Medical Pharmacology Chapter 12: Anxiolytics and Sedative-Hypnotics
Antacids are exceedingly effective in increasing gastric fluid pH to > 2.5 when administered 15-30 minutes prior to anesthesia induction
An important factor in the affects the antacid efficacy is simply the extent of patient movement-with increased movement promoting more complete antacid mixing with the gastric fluid
Concerns associated with inhalation of gastric fluid containing antacids:
If aspiration does occur and gastric fluid containing antacid particulates is inhaled a possible significant inflammatory reaction may ensue which can cause significant pulmonary dysfunction.
This possibility is an argument in favor of non-particulate antacids such as sodium citrate (0.3 M) which also is effective in raising gastric fluid pH to > 2.5 without producing significant pulmonary complication should inhalation of fluids occur.
Pulmonary complications can include pulmonary edema and arterial hypoxemia.
Special advantages of antacids compared to H2 receptor blockers:
Administration of an antacid immediately increases gastric pH, without the lag time associated with histamine receptor blockers.
The antacids, however, may increase gastric fluid volume, although this effect should not be interpreted as to discourage antacid use and is more likely to occur after repeated doses (such as during labor) and especially if opioids have been given which themselves delay the gastric emptying
As noted earlier for the receptor blockers, antacids need not be routinely used, but rather used for those selected patients who appear to have a higher risk for pulmonary aspiration.
3Rationale: A large percentage of patients will exhibit gastric fluid volumes > 0.4 ml/kg with a pH < 2.5 (about 3/4 of pediatric patients and about half of adult out-patients qualify)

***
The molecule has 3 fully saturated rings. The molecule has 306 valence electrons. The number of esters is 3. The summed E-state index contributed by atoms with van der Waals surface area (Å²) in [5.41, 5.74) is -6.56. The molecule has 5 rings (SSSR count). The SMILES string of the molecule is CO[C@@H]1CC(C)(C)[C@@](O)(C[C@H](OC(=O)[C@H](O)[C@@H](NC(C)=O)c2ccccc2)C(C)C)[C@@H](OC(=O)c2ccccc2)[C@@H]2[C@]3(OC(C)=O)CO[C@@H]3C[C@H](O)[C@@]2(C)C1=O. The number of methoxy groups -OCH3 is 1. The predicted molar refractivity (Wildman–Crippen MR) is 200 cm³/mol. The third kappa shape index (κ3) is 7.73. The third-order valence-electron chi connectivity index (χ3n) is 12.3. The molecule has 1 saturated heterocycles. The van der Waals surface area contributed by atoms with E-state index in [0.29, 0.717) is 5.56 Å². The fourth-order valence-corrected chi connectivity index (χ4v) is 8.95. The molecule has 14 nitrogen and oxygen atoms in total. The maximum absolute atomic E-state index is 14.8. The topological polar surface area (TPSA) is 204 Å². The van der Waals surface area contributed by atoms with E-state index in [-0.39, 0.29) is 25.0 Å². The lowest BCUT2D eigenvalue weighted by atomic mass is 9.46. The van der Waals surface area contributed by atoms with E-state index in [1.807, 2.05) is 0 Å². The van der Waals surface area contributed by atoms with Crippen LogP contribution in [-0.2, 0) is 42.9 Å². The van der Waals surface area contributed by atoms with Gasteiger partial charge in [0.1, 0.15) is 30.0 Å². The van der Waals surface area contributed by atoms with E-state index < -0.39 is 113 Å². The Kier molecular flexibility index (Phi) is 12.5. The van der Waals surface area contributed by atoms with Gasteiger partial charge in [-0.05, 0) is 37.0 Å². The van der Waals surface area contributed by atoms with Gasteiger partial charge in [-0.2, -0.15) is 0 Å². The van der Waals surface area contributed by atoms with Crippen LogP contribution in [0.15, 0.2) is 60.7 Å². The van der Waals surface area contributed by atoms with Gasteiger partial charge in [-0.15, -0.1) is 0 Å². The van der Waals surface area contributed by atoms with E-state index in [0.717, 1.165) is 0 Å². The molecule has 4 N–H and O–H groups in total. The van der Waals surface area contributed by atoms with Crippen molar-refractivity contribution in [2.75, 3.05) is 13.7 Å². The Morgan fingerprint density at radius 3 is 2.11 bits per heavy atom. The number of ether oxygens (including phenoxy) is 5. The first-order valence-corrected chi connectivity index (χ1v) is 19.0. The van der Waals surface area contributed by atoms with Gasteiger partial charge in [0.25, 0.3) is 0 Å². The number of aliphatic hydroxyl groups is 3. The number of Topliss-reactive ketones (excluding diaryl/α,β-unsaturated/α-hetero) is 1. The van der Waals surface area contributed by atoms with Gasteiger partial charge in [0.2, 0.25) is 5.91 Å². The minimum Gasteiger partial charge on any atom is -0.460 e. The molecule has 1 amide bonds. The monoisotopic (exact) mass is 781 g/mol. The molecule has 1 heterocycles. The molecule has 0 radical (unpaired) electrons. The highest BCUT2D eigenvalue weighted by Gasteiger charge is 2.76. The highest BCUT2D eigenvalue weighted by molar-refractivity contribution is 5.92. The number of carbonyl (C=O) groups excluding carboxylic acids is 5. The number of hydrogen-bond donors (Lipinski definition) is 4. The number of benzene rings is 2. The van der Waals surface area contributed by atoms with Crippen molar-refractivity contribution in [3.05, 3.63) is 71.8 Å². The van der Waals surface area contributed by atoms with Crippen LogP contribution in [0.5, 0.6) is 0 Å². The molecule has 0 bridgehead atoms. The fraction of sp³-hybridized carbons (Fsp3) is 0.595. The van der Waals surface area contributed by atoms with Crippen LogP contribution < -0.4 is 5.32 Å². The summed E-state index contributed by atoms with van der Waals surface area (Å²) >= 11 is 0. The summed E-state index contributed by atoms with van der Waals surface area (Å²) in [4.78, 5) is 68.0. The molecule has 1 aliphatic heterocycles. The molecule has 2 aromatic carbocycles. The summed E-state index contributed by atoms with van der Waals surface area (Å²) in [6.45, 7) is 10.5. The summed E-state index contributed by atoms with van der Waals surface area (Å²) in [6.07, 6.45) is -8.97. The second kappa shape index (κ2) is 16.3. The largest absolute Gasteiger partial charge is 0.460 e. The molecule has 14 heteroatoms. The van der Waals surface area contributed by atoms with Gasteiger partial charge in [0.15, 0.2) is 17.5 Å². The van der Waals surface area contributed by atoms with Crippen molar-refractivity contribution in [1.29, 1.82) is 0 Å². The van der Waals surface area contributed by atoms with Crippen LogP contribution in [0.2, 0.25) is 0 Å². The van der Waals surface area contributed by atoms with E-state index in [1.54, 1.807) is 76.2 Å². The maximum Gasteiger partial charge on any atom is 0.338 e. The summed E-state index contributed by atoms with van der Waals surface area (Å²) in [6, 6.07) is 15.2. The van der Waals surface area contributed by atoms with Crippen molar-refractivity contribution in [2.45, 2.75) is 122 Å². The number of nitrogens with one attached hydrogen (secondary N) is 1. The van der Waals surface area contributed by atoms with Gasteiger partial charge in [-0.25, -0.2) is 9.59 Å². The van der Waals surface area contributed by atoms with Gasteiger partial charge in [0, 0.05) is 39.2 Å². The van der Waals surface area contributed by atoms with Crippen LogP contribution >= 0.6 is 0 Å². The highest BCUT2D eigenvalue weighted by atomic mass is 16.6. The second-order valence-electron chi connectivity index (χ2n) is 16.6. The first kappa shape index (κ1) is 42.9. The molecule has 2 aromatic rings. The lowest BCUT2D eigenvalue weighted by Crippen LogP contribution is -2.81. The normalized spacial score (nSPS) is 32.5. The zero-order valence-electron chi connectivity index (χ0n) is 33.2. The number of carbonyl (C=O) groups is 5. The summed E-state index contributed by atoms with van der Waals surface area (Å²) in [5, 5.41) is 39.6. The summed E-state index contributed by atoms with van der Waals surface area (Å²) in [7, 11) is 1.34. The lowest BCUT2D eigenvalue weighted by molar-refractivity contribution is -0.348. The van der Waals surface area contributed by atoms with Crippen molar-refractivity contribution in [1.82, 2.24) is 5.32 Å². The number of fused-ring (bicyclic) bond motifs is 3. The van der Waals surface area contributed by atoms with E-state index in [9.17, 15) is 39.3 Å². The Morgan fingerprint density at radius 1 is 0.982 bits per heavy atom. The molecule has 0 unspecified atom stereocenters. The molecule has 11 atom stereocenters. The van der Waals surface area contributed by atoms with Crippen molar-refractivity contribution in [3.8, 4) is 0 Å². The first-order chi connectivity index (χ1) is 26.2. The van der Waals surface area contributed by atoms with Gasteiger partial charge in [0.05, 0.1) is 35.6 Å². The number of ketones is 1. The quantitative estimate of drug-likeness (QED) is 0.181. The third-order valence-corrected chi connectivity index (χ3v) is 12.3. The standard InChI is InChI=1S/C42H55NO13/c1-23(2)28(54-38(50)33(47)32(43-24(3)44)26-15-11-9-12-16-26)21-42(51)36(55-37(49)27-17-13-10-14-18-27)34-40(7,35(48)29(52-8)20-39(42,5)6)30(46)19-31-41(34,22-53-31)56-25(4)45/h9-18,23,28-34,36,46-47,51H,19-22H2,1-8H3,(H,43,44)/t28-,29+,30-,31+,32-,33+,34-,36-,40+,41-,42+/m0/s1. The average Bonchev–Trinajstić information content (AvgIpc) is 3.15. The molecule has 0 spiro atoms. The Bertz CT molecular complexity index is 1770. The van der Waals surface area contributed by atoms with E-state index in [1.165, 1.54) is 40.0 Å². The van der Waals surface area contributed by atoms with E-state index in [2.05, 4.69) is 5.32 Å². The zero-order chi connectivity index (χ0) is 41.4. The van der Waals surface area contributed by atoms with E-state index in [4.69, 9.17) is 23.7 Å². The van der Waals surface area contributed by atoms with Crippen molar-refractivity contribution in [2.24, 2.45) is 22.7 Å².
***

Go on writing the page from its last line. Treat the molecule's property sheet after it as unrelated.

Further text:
However the likelihood of aspiration turns out to be very low.
In one study of about 40,000 anesthetic procedures in children, aspiration was noted only four times (2 occasions intraoperatively and two occasions postoperatively). [Tiret, L., Nivoche, Y, Hatton, F, et al: Complications related to anesthesia in infants and children: a prospective survey of 40,240 anaesthetics. Br J. Anaesth 1988: 61: 263]
In a separate study involving retrospective assessment of 185,000 procedures, 83 aspiration occurrences were noted resulting in an incidence rate of about 1 in 2000. [Olsson, GL, Hallen, B. Pharmacological evacuationof the stomach with metoclopramide. Acta Anesth Scand, 1982; 26, 417]
For most of these cases (68 out of 83), other factors which would be expected to delay gastric emptying were noted. Therefore, an approach that involves routine premedication to avoid aspiration pneumonitis is difficult to support; however identification of risk factors IS important.
3Risk factors for aspiration pneumonitis: causative factors for gastric emptying delay:
Elevated intracranial pressure
Gastritis or ulcer history
Emergency abdominal surgery
Elective upper abdominal surgery
3Patients who should receive aspiration prophylaxis: (Table 34-6)
Anticipated challenging airway intubation
Emergency surgical patients
Patients exhibiting reduced level of consciousness which may be caused by head trauma or drug overdosage
Elevated intracranial pressure due to mass effects or edema
Impaired laryngeal reflexes which could be caused by Shy-Drager syndrome (multiple system atrophy), amyotrophic lateral sclerosis (Lou Gehrig's disease), vocal cord paralysis, stroke, bulbar palsy .
Bulbar palsy: bulbar refers to the lower brain stem, i.e. cranial nerves 7-12; palsy refers to weakness.
Therefore bulbar palsy refers to weakness of muscles controlled by cranial nerves 7-12.